At the same time, Article 122 of the Constitution governs the regulatory framework for proposing bills, exclusively entrusting this competence to the president of the republic, the Council of Ministers, and the MPs. This leaves no room for legal interpretations in this regard. From this procedural perspective, no institution or body may present a bill except for those parties. Al-Azhar knows this well, as Grand Imam of al-Azhar Ahmed el-Tayeb stated that “al-Azhar is not a body for legislation nor adopting laws” and added that, “The authorities asked for an opinion … and our proposed bill is for debate in Parliament and society”.
In my opinion, al-Azhar’s move to present an entire personal status bill instead of merely commenting on the bills sent to it is the main cause of the undisclosed conflict between al-Azhar and Parliament. It also indicates intent on al-Azhar’s part not to allow the passing of any views that go against those of the Council of Senior Scholars when it comes to personal status law. Al-Azhar has not claimed the right to legislate, but agreeing to discuss the bill it presented (which is illegal from a procedural perspective) would put Parliament in a difficult position before public opinion because many people would consider any criticism or amendment directed at the bill to be akin to doubting and criticizing al-Azhar itself as an independent religious institution. In addition, al-Azhar is marketing the perspective that it must “consent to” or “adopt” the new law’s provisions rather than merely giving its juristic opinion on some of them. The signs of this emerged during the media debates over the past two months when el-Tayeb responded to these criticisms by stressing that “al-Azhar will not leave the personal status law to just any person” after a number of MPs adopted another perspective holding that al-Azhar’s opinion is merely a consultative opinion for Parliament to accept, partially accept, or completely ignore.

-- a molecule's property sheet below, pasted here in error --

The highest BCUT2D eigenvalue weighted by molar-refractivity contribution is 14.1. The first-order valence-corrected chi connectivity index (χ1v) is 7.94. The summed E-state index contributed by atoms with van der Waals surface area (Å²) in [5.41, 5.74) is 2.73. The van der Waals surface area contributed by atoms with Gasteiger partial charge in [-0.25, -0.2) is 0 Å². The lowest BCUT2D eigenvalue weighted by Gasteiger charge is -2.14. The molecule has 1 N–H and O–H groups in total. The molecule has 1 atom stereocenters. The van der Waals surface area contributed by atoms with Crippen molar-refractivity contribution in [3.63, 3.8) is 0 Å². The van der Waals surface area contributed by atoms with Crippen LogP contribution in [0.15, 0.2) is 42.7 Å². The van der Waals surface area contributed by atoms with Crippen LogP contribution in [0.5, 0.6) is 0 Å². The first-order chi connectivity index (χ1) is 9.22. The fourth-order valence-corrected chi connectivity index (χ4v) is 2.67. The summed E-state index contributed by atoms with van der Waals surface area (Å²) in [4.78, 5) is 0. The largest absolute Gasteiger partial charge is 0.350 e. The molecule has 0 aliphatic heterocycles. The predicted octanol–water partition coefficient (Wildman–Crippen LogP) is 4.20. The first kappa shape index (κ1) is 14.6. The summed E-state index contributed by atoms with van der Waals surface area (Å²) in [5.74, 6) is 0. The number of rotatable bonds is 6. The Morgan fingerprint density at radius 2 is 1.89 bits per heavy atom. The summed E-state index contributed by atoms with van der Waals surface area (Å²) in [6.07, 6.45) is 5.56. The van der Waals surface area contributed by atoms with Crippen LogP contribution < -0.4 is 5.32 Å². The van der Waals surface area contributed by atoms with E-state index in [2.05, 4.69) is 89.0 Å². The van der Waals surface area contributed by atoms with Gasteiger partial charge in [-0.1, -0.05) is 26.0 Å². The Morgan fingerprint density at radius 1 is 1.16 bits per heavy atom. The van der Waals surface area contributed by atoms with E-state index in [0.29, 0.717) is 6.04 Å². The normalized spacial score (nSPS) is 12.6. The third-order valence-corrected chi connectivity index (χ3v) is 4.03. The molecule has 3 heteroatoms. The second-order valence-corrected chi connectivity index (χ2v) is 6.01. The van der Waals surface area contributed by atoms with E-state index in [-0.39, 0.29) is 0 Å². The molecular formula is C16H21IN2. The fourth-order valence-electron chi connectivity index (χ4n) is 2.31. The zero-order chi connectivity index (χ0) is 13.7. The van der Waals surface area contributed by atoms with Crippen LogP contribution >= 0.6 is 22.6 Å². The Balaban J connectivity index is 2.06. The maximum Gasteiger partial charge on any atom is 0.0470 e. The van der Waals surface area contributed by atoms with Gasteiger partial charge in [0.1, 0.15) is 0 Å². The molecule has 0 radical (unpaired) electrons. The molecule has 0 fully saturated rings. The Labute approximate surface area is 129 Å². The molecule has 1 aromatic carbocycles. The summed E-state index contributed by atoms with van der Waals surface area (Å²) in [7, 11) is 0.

Al-Azhar’s arrogance in handling the contentious issue of the personal status law can only cause an impasse that could indefinitely block the debate of a law that millions of Egyptians have for years awaited. From another angle, this dispute constitutes a pivotal break in the relationship between al-Azhar as a religious institution in charge of affairs related to preaching [da’wa] and Islamic sciences, and the state as a set of legislative and executive institutions. This is because the interpretation of al-Azhar’s function as a “reference”, as stipulated in the Constitution, could have many consequences that could reshape relations of power and authority within the Egyptian state as a whole, as both sides of the dispute are very aware.
Al-Azhar’s Personal Status Bill: Outdated Language and a Reaction to Women’s Rights
According to the grand imam’s statements, the primary goal of al-Azhar’s proposal is to create a discussion not only within Parliament but also among all classes of society. Hence, I must shed light on the proposal’s main characteristics and highlight the most important articles that could draw many criticisms and reservations. Some even constitute a reaction to a number of previous legislative achievements, particularly with regard to women’s rights.